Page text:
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Vascular Testing FAQ’s

Vascular disease affects your blood vessels, which include your arteries and veins that pump blood throughout your body. Vascular testing is ordered to get a closer look at your circulatory system and evaluate if you might have vascular disease. Vascular testing is a broad term used to describe the non-invasive inspection of any blood vessel outside of the ventricles of the heart and brain. Usually ultrasound technology is used to evaluate the blood flow in the body; however, there are several different types of vascular tests. Here are some frequently asked questions about commonly administered vascular tests.

What Are Some Vascular Tests My Doctor Might Order?

Depending on your symptoms and risks, your doctor may order multiple tests. Some of the most common tests include:

  • Carotid Artery Ultrasound – This test examines the arteries in the neck that supply blood to the brain and looks for an unstable or dangerous plaque in the neck that could lead to a stroke.
  • Leg Arterial Exam – This test looks at the arteries that go to the legs to make sure there are no blockages in the arteries.
  • Ankle Brachial Index (ABI) – By measuring the blood pressure in the arms vs. the legs, your doctor checks to see if there is a lack of blood circulation to the legs or feet.
  • Abdominal Aortic Ultrasound – This vascular test looks at the aorta through the stomach to make sure there is no aneurysm.
  • Renal Artery Duplex Scan – This scan examines the arteries in the kidneys to make sure there is no blockage, which could result in high blood pressure.
  • Deep Venous Ultrasound (DVT) – This ultrasound looks at the veins in the legs to rule out the presence of blood clots.

What Do Vascular Tests Have in Common?

In all cases, vascular testing exists to evaluate the body’s blood flow. Knowing about blockages ahead of time can help doctors find potential sources for stroke and correct them before a stroke or other serious problem occurs.

How Soon Will I Get the Results of My Vascular Test?

If there is a problem, the tech will alert the doctor immediately.  Typically, a nurse communicates routine findings a few days later via the secure patient portal, phone, or postal mail.

Why Can’t I Eat or Drink Before a Kidney or Abdominal Vascular Test?

Eating and drinking causes gas to form in the bowels. When you eat or drink even a little bit, the gas that builds up can make the ultrasound harder to perform, and in some cases the tech cannot perform the test at all.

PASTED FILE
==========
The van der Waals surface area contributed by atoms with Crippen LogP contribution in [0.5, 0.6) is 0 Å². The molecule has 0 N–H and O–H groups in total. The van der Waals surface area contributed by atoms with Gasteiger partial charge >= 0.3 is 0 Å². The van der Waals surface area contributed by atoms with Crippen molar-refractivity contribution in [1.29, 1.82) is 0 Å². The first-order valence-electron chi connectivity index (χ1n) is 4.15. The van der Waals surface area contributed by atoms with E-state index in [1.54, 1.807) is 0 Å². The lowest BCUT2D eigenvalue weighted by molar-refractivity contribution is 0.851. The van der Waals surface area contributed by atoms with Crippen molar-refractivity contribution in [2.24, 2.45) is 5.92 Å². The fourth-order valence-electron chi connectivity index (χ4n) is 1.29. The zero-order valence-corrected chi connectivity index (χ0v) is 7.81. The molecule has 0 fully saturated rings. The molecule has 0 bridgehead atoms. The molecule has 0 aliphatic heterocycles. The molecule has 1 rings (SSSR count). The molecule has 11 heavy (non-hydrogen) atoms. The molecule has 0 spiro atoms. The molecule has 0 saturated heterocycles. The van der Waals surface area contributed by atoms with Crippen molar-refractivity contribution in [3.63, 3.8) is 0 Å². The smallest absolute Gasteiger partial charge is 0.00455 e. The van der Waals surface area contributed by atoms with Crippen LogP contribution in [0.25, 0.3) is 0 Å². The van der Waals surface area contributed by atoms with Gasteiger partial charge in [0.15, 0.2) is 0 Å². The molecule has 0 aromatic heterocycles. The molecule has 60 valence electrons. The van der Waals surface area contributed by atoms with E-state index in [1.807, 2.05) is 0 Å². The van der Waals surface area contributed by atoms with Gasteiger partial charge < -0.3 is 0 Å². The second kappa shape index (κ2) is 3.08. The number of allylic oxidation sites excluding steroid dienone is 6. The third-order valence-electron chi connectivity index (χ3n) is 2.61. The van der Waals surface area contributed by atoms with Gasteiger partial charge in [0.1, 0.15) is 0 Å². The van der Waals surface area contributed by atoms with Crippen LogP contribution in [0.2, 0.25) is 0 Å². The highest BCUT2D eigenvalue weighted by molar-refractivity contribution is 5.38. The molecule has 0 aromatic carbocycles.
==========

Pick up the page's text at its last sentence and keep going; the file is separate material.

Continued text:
What Should I Know Before a Carotid Artery Ultrasound?

Because the tech needs access to your neck during a carotid artery ultrasound, avoid high collars, neckties, jewelry and turtlenecks. A low collar shirt, like a t-shirt, is preferred.

What Should I Know Before an ABI?

An ABI requires the patient to take off their shoes and socks, so wear shoes and socks that are easy to remove. Also, the tech will have to take a blood pressure reading, so it is best to avoid bulky sweaters.

What Should I Know Before a DVT?

The DVT exam looks at all the veins in the leg, from groin to ankle, so patients must be prepared to take off their pants.

How Long Does a Vascular Test Take?

The length of a vascular exam depends on how easily the patient is imaged, but the standard is anywhere from 30 minutes to one hour.

Important Points To Consider

It’s important to note that just because the technologist has a harder time seeing your veins and/or arteries during a  vascular test it does not mean that you are sick or have a problem. Each person’s body will show up a little differently. You also should be aware NOT to skip any medications before your vascular tests. Be sure to drink as little water as possible with any pills, but do not delay your medication administration for the test.

Will My Vascular Test Be Performed in a Hospital?

At Virginia Cardiac Specialists, in-house testing is offered at a majority of our offices. The raw data is calculated by VCS standards, so our cardiologists have immediate access to data collected by imaging equipment calibrated to our established standards. This way, the potential differences in standards from an outside testing center or hospital can’t alter a diagnosis.

Concerned about your vascular health? Make an appointment with one of our physicians today to see if a vascular test is right for you.

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Published June 14, 2019

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